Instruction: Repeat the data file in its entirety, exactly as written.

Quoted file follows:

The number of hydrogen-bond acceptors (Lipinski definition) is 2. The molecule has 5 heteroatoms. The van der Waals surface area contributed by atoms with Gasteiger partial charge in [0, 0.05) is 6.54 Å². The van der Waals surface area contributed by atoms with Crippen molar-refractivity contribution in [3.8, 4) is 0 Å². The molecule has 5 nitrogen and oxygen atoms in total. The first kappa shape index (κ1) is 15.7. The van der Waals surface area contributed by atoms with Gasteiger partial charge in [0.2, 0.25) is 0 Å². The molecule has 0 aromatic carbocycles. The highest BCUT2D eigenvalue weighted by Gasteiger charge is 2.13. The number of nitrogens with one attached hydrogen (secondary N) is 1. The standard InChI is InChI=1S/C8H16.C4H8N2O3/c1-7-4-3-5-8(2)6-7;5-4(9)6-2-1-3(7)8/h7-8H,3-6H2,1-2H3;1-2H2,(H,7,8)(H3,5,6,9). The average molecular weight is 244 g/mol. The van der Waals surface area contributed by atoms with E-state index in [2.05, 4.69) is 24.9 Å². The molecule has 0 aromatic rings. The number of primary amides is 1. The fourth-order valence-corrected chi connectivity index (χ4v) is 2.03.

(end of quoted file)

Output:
The number of hydrogen-bond acceptors (Lipinski definition) is 2. The molecule has 5 heteroatoms. The van der Waals surface area contributed by atoms with Gasteiger partial charge in [0, 0.05) is 6.54 Å². The van der Waals surface area contributed by atoms with Crippen molar-refractivity contribution in [3.8, 4) is 0 Å². The molecule has 5 nitrogen and oxygen atoms in total. The first kappa shape index (κ1) is 15.7. The van der Waals surface area contributed by atoms with Gasteiger partial charge in [0.2, 0.25) is 0 Å². The molecule has 0 aromatic carbocycles. The highest BCUT2D eigenvalue weighted by Gasteiger charge is 2.13. The number of nitrogens with one attached hydrogen (secondary N) is 1. The standard InChI is InChI=1S/C8H16.C4H8N2O3/c1-7-4-3-5-8(2)6-7;5-4(9)6-2-1-3(7)8/h7-8H,3-6H2,1-2H3;1-2H2,(H,7,8)(H3,5,6,9). The average molecular weight is 244 g/mol. The van der Waals surface area contributed by atoms with E-state index in [2.05, 4.69) is 24.9 Å². The molecule has 0 aromatic rings. The number of primary amides is 1. The fourth-order valence-corrected chi connectivity index (χ4v) is 2.03.